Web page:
Border deal will better life in enclaves

India’s decision to ratify the India-Bangladesh Land Boundary Agreement (LBA) was long overdue.  Reached in 1974, the agreement was ratified by Bangladesh but not India.

An attempt by the then UPA government in 2011 to take this agreement forward was shot down by the Bharatiya Janata Party, the Asom Gana Parishad and the Trinamool Congress. While these parties argued that the agreement required India to cede territory, the BJP’s U-turn now underscores the speciousness of the argument. It was just oppositional politics and the reluctance to allow the UPA to take credit for a foreign policy achievement that determined their position.

Now, in a turnaround, Prime Minister Narendra Modi has given the ratification of the agreement his nod. Good sense seems to have prevailed. Given the strong majority that the ruling alliance enjoys in Parliament, the required amendment of the constitution should not be a problem.

The roots of the India-Bangladesh border dispute go back to Partition, when an arbitrary drawing of boundaries by British colonial authorities resulted in an ill-defined border between India and the then West Pakistan.  What is more, this left some 111 Indian enclaves of roughly 70 sq km area in Bangladesh and 51 Bangladeshi enclaves of 28 sq km in India. The situation of people living in these enclaves has been dreadful for decades. They were denied full legal rights as citizens of either country.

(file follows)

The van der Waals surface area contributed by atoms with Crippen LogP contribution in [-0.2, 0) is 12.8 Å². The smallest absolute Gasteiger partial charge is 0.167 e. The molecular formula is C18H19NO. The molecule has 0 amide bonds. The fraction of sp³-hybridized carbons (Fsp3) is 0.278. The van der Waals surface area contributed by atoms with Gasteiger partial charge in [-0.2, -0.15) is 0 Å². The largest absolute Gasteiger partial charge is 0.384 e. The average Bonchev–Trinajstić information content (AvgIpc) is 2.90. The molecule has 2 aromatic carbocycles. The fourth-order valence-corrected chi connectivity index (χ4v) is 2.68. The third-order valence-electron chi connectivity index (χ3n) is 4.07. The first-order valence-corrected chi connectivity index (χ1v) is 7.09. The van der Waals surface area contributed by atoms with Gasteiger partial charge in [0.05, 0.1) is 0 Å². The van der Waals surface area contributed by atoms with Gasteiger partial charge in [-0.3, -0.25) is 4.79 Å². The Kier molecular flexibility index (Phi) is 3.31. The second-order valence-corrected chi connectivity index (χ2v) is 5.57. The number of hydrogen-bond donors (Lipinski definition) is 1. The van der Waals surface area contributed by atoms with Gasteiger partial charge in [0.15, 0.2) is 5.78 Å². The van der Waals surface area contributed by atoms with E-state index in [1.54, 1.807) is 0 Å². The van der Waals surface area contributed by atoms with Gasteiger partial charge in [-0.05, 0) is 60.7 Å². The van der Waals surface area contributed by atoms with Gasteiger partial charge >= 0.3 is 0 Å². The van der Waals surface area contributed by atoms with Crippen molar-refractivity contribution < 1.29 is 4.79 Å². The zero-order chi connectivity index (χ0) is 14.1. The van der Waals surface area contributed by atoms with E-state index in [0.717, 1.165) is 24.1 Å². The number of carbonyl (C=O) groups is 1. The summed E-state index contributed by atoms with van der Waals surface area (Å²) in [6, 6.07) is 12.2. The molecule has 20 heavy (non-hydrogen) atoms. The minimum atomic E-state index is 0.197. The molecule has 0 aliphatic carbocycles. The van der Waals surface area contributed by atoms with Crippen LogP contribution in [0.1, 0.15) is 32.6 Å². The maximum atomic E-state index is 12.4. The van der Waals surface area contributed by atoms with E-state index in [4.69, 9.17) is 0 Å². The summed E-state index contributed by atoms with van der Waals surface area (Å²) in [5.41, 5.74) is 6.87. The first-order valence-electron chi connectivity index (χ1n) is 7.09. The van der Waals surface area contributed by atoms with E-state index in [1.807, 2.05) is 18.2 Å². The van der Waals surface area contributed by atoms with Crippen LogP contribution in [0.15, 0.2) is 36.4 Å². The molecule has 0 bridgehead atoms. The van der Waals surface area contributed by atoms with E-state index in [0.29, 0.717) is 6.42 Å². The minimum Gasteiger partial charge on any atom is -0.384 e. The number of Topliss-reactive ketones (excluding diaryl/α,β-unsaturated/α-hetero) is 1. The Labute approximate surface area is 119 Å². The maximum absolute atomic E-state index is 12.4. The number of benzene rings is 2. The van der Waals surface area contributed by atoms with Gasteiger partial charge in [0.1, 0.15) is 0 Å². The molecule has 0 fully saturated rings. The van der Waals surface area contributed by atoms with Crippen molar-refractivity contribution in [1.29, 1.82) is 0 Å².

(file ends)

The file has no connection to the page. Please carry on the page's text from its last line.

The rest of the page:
The fruits of development too did not reach them.  Lacking legal papers, the people in the enclaves were denied access to the country that surrounded them and thus became virtual prisoners in the enclave. Extreme poverty and unemployment have defined their existence for decades.

The land swap agreement will bring a new clarity to the citizenship and identities of these beleaguered people.  It will end almost seven decades of social, economic and political exclusion and improve law and order in the enclaves. It should pave the way for a new life for its people.

When implementation of the LBA begins, the people in the enclaves will be allowed to choose their country of citizenship. Those living in the Bangladeshi enclaves in India can opt for Indian citizenship and vice versa. It is important that the population transfers are done fairly. Governments in both countries must ensure that this is done without communal considerations and other extraneous issues playing a role.

India and Bangladesh failed the people in the enclaves for decades. The LBA provides them opportunity to correct that injustice. The landmark agreement provides a foundation for a more robust bilateral relationship.

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